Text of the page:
Lions Celebrate LCIF-GAVI Partnership at Capitol Hill Day Reception
Washington, D.C., March 12, 2014 – U.S. Board Members from Lions Clubs International (LCI) met with members of Congress as part of Lions Clubs International Capitol Hill Day. The event was designed to raise awareness of Lions Clubs International and the contributions Lions are making in communities throughout the United States.
“There are 350,000 Lions in the U.S. who are providing valuable community services,” said First International Vice President Joe Preston. “We wanted to showcase the work of our Lions, and remind our representatives just how vital Lions are to their communities and states.”
Visiting board members also invited members of Congress to join them for an evening reception to celebrate the partnership with Lions Clubs International Foundation (LCIF) and the GAVI Alliance, a public-private partnership whose mission is to save children’s lives and protect people’s health by increasing access to immunization in the world’s poorest countries.
“I’m proud of what Lions have accomplished in the fight against measles, and we’re looking forward to accomplishing more with the GAVI Alliance. Together, we are saving lives and making the future safer, healthier and brighter for children,” said LCIF Chairperson Wayne Madden.
Lions have committed to raising US$30 million to improve access to vaccines through the GAVI Alliance. The funds will be matched by the UK government and the Bill & Melinda Gates Foundation, bringing the total to US$60 million. Over 100 million children in the world’s poorest countries will be vaccinated through the partnership. Chairperson Madden announced that LCIF will make an initial donation of $7.5 million to GAVI this year.
“We are grateful to Lions Clubs for partnering with the GAVI Alliance and joining the United States in this global project, working together toward reaching our goal of ending child deaths caused by measles,” said GAVI Alliance Director of U.S. Strategy Natasha Bilimoria.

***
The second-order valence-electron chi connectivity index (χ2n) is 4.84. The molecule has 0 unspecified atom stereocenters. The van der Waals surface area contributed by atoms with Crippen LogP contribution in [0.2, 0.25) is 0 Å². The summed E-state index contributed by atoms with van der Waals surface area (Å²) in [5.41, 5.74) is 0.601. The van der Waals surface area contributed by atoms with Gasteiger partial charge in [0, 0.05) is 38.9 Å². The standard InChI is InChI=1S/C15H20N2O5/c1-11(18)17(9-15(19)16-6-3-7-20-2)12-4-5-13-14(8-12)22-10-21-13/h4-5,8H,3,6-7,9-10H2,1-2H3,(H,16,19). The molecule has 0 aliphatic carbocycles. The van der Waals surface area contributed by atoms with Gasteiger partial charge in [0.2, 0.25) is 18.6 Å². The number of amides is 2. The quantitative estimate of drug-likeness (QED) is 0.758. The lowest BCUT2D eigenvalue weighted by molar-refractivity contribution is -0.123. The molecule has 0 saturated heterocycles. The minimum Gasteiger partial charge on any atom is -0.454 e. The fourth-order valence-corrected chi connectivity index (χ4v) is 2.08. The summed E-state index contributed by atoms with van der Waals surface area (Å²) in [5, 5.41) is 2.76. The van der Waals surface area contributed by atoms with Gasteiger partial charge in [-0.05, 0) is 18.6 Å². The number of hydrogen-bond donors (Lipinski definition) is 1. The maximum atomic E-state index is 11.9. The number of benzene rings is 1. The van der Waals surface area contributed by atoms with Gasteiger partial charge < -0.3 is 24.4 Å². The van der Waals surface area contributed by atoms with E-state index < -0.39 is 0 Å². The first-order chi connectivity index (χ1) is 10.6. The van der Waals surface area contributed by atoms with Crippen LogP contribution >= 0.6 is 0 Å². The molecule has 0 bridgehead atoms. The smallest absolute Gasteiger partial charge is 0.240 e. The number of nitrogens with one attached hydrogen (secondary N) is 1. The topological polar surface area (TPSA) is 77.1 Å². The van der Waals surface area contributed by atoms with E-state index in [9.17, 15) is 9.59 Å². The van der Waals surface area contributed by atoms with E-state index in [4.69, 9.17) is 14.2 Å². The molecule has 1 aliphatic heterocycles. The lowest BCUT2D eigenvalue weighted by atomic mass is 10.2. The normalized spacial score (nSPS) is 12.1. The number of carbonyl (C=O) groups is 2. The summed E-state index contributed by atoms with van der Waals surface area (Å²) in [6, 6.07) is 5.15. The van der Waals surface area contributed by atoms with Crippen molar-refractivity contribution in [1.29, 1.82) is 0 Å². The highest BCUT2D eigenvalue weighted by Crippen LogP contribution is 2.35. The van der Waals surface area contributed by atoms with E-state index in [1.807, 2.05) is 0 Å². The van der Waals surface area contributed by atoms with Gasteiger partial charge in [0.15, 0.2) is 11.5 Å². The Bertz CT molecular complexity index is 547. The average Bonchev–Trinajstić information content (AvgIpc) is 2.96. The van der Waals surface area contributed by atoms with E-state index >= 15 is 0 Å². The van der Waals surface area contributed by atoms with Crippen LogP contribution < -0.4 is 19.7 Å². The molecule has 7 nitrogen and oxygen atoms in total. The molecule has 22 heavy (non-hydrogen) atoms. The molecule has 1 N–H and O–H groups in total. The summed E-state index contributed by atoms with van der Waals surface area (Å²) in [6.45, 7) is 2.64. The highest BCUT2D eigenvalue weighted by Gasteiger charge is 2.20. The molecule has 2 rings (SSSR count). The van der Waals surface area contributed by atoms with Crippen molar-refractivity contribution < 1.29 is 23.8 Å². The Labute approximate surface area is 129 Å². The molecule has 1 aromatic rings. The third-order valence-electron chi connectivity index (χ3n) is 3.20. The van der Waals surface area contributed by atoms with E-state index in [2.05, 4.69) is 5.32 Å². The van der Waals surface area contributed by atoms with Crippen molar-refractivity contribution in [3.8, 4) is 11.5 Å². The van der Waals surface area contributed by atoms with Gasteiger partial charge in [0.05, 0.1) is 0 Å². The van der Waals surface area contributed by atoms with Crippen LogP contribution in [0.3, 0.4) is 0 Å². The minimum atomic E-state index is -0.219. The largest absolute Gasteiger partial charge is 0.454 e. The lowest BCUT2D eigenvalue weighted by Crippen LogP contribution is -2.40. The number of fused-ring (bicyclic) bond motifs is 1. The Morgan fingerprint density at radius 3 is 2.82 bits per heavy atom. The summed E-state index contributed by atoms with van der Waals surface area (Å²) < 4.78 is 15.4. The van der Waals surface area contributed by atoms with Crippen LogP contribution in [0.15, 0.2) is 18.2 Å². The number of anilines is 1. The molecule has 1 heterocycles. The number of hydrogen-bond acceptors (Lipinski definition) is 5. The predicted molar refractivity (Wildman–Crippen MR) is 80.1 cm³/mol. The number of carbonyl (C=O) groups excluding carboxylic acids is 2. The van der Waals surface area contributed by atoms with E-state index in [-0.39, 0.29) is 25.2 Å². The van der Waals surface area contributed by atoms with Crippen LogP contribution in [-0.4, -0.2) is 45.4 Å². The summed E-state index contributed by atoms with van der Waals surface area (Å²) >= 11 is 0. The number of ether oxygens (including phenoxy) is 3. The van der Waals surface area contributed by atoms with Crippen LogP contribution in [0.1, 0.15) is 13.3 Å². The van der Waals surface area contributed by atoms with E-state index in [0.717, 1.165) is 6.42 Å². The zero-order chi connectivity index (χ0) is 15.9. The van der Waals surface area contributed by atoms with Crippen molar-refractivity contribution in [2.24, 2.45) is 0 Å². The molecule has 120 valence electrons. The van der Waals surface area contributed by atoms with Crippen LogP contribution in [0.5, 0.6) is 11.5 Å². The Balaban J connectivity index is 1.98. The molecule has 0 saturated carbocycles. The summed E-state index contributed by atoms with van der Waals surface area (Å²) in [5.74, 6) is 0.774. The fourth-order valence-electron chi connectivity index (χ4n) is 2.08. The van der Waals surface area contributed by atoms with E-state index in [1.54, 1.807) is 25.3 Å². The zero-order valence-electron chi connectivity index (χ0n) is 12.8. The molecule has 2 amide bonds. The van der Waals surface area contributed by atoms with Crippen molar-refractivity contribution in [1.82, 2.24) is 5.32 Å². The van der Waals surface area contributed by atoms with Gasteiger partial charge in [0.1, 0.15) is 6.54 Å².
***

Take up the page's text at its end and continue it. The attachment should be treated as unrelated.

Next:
Lions also play a key social-mobilization role in many impacted communities. Lions work with local leaders, coordinate community-level publicity and serve as volunteers at vaccination centers during immunization campaigns. Local Lions have been active during GAVI-supported measles and measles-rubella immunization campaigns in Ghana, Nigeria, Senegal, and Bangladesh. Lions will be active in measles-rubella campaigns in Tanzania and Burkina Faso later this year.
“Vaccines can’t save lives if children don’t receive them, so Lions work with the community to make sure children are being vaccinated,” said Dr Tebebe Yemane-Berhan, a member of the LCIF Steering Committee from Ethiopia. “We look forward to a future where every child has access to life-saving vaccines.”
Lions Clubs International is the largest service club organization in the world. Our 1.35 million members in more than 46,000 clubs are serving communities in more than 200 countries and geographical areas around the globe. Since 1917, Lions clubs have aided the blind and visually impaired, championed youth initiatives and strengthened local communities through hands-on service and humanitarian projects. For more information about Lions Clubs International, visit lionsclubs.org.
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